With Feather’s Help, I Tweak the Formula

One advantage of being long in the tooth is the opportunity I’ve had over my many years to get to know so many people who, among them, have a bountiful amount of collective expertise.

But what is the good of expertise if you don’t avail yourself to it?

My mistake, regrettably, was calling Al Featherston only after I had devised my formula to rate the greatest coaches in ACC basketball history, the one I presented here almost a month ago now. If I had called him before, I would probably have remained with my original formula and maybe, by now, even have written about the results.

I’m proud to say I know ACC basketball history. I’ve covered the ACC since my junior year of college in 1972-73, and have written books about both Wake and ACC basketball history. But having said that, I don’t know anyone who knows more ACC basketball history than Al Featherston.

Being a few years ahead of me, Feather was class of 1971 at Duke, and he worked in the sports information department as an undergrad. I brag about how I go back to David Thompson. Well Feather goes back to Charlie Scott and Vic Bubas.

The local paper was smart enough to hire Feather out of college and he worked for the Durham Sun, and, post-merger, the Herald-Sun until the implosion of our industry claimed another long-time stalwart in 2005. He has since shared his bottomless knowledge with readers lucky enough to catch his work in publications like Basketball Times and Duke Basketball Report.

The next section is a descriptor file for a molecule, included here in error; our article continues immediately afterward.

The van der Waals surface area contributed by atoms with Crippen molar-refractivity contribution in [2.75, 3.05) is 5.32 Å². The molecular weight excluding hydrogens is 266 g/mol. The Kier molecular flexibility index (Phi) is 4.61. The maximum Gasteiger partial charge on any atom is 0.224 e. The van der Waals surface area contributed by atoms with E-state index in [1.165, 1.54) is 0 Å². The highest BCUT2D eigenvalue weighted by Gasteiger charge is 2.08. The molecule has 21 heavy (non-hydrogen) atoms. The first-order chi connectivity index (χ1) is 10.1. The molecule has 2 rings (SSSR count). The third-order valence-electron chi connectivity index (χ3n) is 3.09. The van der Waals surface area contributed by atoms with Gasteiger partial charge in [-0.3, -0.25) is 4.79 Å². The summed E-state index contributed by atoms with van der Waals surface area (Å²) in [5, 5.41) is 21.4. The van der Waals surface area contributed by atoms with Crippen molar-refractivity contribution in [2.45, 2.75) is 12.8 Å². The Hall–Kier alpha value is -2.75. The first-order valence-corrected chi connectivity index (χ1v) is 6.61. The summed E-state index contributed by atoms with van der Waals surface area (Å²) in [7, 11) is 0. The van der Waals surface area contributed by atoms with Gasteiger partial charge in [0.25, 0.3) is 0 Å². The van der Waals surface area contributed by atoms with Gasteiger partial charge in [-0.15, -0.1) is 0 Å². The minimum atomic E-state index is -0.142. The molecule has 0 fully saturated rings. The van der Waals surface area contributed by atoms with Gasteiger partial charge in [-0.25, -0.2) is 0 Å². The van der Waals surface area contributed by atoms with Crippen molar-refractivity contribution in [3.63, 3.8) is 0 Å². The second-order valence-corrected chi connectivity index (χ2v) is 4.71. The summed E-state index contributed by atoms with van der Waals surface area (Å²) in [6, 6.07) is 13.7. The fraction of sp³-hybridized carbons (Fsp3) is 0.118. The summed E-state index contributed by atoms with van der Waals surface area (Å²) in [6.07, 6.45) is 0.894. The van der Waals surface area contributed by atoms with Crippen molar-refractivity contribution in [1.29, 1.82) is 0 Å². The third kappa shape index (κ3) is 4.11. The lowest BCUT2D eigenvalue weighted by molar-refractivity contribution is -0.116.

We’ve been through a lot together in times both good and bad since we first became friends in the early 1970s. And I can’t say I agree with him on every issue of baseball, college basketball and military history – our three main overlapping areas of interests – but I know the man well enough to never dismiss anything he says out of hand.

So I wasn’t really surprised that after he had the opportunity to read and absorb my formula for rating ACC coaches that I first wrote about on March 20, he called back with a few thoughts. Coming from someone else, I might term them “objections.’’ Feather preferred the term “suggestions,’’ which sounded good to me.

To catch the uninitiated up to speed – and refresh the interest of those who have been waiting a month for me to get off my behind and follow up – I present the original formula.

1 point– For each ACC win over .500 (including ACC tournament play).

2 points – Per win in NIT play

3 points – Per win in NCAA Tournament play.

4 points – ACC Coach of the Year.

5 points – For tying for first-place finish in ACC regular season.

7 points – For finishing first outright in ACC regular season.

7 points – NIT Championship.

7 points – For National Coach of the Year.

10 points – For ACC Championship.

15 points – For appearance in Final Four (without winning title).

20 points – For National Championship.

I don’t know a reader named Joey Davis as well as I know Feather, so I’m not sure whether to term his comment an objection or a suggestion. But Joey seemed to feel pretty strongly that I was too generous in how I awarded success from the NIT – especially the modern NIT which has lost so much of its luster since the glory days of the early 1970s.

And what Joey said made sense.